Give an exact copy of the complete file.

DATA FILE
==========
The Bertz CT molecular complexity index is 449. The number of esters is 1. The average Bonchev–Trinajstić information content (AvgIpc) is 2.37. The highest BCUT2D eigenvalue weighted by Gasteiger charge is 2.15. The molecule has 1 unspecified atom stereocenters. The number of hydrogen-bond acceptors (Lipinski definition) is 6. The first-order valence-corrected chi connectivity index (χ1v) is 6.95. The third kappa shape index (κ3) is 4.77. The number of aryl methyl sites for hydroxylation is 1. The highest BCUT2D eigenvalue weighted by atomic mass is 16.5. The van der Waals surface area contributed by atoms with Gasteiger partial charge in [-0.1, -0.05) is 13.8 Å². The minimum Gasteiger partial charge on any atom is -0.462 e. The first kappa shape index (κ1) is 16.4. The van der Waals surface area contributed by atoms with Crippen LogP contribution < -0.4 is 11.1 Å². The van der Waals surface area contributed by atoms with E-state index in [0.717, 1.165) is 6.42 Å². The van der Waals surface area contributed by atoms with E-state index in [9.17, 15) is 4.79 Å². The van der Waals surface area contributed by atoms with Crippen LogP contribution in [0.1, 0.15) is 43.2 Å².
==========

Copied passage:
The Bertz CT molecular complexity index is 449. The number of esters is 1. The average Bonchev–Trinajstić information content (AvgIpc) is 2.37. The highest BCUT2D eigenvalue weighted by Gasteiger charge is 2.15. The molecule has 1 unspecified atom stereocenters. The number of hydrogen-bond acceptors (Lipinski definition) is 6. The first-order valence-corrected chi connectivity index (χ1v) is 6.95. The third kappa shape index (κ3) is 4.77. The number of aryl methyl sites for hydroxylation is 1. The highest BCUT2D eigenvalue weighted by atomic mass is 16.5. The van der Waals surface area contributed by atoms with Gasteiger partial charge in [-0.1, -0.05) is 13.8 Å². The minimum Gasteiger partial charge on any atom is -0.462 e. The first kappa shape index (κ1) is 16.4. The van der Waals surface area contributed by atoms with Crippen LogP contribution < -0.4 is 11.1 Å². The van der Waals surface area contributed by atoms with E-state index in [0.717, 1.165) is 6.42 Å². The van der Waals surface area contributed by atoms with E-state index in [9.17, 15) is 4.79 Å². The van der Waals surface area contributed by atoms with Crippen LogP contribution in [0.1, 0.15) is 43.2 Å².